Positive Thinking Super Important

Positive Thinking Super Important


Having a positive mindset when dealing with Cancer is really important. I know it’s easier said then done, but it can make a huge impact on your Cancer Journey. Positive thinking can help you in many aspects of life and even more so during the stressful time during Cancer Therapy. It’s very easy to get frustrated and depressed about the situation at hand, which can have a negative domino effect and make a bad situation even worse. All this negativity can effect your sleep, your eating, your mood, and more.  All these can have a direct impact on your Cancer Treatment. Everything is connected so make sure the positives outweigh the negatives. Make sure the numbers add up in your favor.


Anything is possible.

I still think that anything is possible in this life. No matter what bad news you get, no matter how bad of a month its been, just remember that it can always get better. Tomorrow can be the day it all turns around. Push forward and stay focused no matter what. That is what separates the winners from the rest. Sometimes all you need is that extra tiny bit that otherwise would be missing. Take that extra positive energy and bash Cancer over the head with it. Whether you beat Cancer by an inch or by a mile, it’s still winning. That’s a victory to be proud of no matter how you look at it. Thank you positive thinking!




I am the biggest fan of hope.

I personally was the biggest pusher of positive thinking and hope. Maybe that’s why I never stopped my search for that cancer cure that no one else found yet.  I dedicated my whole life to searching for something that maybe someone else missed. At times I would of been happy to maybe just find something that would buy me a tiny bit more time with my mother. In some ways I failed to reach my goal, but in other ways I succeeded. I wouldn’t be able to do half the things I did without positive thinking.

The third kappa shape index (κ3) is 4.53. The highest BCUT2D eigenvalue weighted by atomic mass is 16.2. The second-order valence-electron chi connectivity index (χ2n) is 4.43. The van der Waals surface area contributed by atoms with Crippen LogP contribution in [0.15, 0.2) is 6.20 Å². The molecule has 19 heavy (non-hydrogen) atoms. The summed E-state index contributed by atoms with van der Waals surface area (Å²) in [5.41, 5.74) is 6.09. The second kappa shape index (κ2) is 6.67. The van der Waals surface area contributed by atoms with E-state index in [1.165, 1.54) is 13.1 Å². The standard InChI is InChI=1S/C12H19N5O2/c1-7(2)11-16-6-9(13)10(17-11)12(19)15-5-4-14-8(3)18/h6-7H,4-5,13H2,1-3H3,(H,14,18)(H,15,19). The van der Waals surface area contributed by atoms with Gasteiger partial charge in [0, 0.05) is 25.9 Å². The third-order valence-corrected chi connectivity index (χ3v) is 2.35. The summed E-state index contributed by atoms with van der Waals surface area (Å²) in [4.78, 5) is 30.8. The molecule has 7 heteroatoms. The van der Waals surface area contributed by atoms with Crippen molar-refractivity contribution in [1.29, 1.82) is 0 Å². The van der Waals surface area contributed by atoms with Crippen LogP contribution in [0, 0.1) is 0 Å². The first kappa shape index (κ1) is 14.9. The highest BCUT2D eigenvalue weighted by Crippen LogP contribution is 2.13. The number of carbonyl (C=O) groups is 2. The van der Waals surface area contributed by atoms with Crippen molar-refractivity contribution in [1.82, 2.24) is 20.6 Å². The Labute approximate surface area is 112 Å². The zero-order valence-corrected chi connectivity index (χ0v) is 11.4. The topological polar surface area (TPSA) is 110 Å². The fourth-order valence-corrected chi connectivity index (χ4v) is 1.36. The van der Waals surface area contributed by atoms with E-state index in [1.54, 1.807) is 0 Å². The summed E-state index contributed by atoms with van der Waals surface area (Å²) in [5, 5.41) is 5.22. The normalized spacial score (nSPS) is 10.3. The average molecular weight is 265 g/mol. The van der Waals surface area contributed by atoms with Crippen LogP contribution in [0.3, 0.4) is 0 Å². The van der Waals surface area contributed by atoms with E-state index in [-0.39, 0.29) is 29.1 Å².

Push the boundaries.

I proved many people wrong, some were doctors. I went further then most people would have. I kept fighting when everyone said to give up. I showed my mother that anything was possible. We both showed what was expected, was now the unexpected. She survived the impossible more then just once. None of that would be possible without positivity and hope. Think positive and use that momentum to push forward and beat Cancer.

Positive thinking is tremendously important but make sure you don’t over do it. Read how hope can be just as dangerous as it is helpful.

Positive Thinking Super Important was last modified: January 21st, 2017 by Cancermind
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  1. Daniel J Kim 1 year ago

    Good, balanced viewpoint about the role of hope and positive thinking without letting it go overboard. I myself have been having great difficulty finding an ideal balance between hope and positivity in regards to my mom’s cancer, on one hand, and a realist mindset, on the other. Moreover, I have found it a great challenge to be positive without slipping into escapist denial or to be realistic without getting tremendously depressed. The ideal is somewhere between but it is hard to find that place that’s in between and stay there. I found this article very moving as you talk about fighting for a bit more time with your mother, and I guess that’s the most any of us can hope for: more time.

    Is there an article somewhere on this site where you go into more details about exactly what things you and your mom tried? Also, what is your background and training in, if I may ask? I ask only because I wish I had as much scientific knowledge so that I could apply it when trying to find my way through the chaotic wasteland of conflicting information that is the Internet.